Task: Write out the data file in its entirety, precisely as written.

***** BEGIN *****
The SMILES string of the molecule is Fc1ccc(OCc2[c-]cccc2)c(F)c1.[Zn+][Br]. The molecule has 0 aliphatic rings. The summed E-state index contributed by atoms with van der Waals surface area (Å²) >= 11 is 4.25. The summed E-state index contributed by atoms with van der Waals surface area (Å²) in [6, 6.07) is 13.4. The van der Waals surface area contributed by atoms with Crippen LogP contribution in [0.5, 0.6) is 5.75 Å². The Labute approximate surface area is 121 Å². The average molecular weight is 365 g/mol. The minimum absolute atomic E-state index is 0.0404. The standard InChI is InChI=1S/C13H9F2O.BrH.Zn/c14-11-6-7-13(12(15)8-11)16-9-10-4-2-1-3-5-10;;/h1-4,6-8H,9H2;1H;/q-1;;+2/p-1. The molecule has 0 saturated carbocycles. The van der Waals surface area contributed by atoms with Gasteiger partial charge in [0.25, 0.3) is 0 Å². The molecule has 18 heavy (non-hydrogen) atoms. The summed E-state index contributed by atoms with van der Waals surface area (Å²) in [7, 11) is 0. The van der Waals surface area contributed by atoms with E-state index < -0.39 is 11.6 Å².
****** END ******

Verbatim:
The SMILES string of the molecule is Fc1ccc(OCc2[c-]cccc2)c(F)c1.[Zn+][Br]. The molecule has 0 aliphatic rings. The summed E-state index contributed by atoms with van der Waals surface area (Å²) >= 11 is 4.25. The summed E-state index contributed by atoms with van der Waals surface area (Å²) in [6, 6.07) is 13.4. The van der Waals surface area contributed by atoms with Crippen LogP contribution in [0.5, 0.6) is 5.75 Å². The Labute approximate surface area is 121 Å². The average molecular weight is 365 g/mol. The minimum absolute atomic E-state index is 0.0404. The standard InChI is InChI=1S/C13H9F2O.BrH.Zn/c14-11-6-7-13(12(15)8-11)16-9-10-4-2-1-3-5-10;;/h1-4,6-8H,9H2;1H;/q-1;;+2/p-1. The molecule has 0 saturated carbocycles. The van der Waals surface area contributed by atoms with Gasteiger partial charge in [0.25, 0.3) is 0 Å². The molecule has 18 heavy (non-hydrogen) atoms. The summed E-state index contributed by atoms with van der Waals surface area (Å²) in [7, 11) is 0. The van der Waals surface area contributed by atoms with E-state index < -0.39 is 11.6 Å².